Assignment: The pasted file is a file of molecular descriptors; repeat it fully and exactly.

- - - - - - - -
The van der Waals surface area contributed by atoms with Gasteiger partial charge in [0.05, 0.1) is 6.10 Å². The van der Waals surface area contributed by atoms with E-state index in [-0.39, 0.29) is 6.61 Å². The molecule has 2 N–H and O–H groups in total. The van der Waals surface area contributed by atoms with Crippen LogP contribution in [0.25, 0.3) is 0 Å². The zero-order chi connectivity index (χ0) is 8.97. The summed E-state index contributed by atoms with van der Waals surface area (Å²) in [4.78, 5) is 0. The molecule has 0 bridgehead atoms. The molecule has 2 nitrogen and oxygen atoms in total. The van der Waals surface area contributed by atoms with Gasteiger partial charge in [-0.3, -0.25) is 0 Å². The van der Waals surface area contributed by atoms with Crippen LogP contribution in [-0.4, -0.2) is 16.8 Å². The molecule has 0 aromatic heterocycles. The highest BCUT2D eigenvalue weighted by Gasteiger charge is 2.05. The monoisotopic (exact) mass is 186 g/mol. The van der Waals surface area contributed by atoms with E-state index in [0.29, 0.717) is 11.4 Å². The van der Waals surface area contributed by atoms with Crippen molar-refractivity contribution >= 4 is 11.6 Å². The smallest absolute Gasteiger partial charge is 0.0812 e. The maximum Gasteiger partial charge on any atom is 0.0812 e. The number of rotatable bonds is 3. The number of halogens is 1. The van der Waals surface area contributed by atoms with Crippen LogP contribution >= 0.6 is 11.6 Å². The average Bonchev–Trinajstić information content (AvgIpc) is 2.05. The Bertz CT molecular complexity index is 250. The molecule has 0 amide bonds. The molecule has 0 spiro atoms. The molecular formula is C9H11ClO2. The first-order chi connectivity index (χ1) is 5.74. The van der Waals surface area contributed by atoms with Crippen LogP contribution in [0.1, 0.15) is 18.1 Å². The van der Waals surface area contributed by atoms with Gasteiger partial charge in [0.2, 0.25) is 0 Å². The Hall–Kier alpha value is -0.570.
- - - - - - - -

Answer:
The van der Waals surface area contributed by atoms with Gasteiger partial charge in [0.05, 0.1) is 6.10 Å². The van der Waals surface area contributed by atoms with E-state index in [-0.39, 0.29) is 6.61 Å². The molecule has 2 N–H and O–H groups in total. The van der Waals surface area contributed by atoms with Crippen LogP contribution in [0.25, 0.3) is 0 Å². The zero-order chi connectivity index (χ0) is 8.97. The summed E-state index contributed by atoms with van der Waals surface area (Å²) in [4.78, 5) is 0. The molecule has 0 bridgehead atoms. The molecule has 2 nitrogen and oxygen atoms in total. The van der Waals surface area contributed by atoms with Gasteiger partial charge in [-0.3, -0.25) is 0 Å². The van der Waals surface area contributed by atoms with Crippen LogP contribution in [-0.4, -0.2) is 16.8 Å². The molecule has 0 aromatic heterocycles. The highest BCUT2D eigenvalue weighted by Gasteiger charge is 2.05. The monoisotopic (exact) mass is 186 g/mol. The van der Waals surface area contributed by atoms with E-state index in [0.29, 0.717) is 11.4 Å². The van der Waals surface area contributed by atoms with Crippen molar-refractivity contribution >= 4 is 11.6 Å². The smallest absolute Gasteiger partial charge is 0.0812 e. The maximum Gasteiger partial charge on any atom is 0.0812 e. The number of rotatable bonds is 3. The number of halogens is 1. The van der Waals surface area contributed by atoms with Crippen LogP contribution >= 0.6 is 11.6 Å². The average Bonchev–Trinajstić information content (AvgIpc) is 2.05. The Bertz CT molecular complexity index is 250. The molecule has 0 amide bonds. The molecule has 0 spiro atoms. The molecular formula is C9H11ClO2. The first-order chi connectivity index (χ1) is 5.74. The van der Waals surface area contributed by atoms with Crippen LogP contribution in [0.1, 0.15) is 18.1 Å². The van der Waals surface area contributed by atoms with Gasteiger partial charge in [0.2, 0.25) is 0 Å². The Hall–Kier alpha value is -0.570.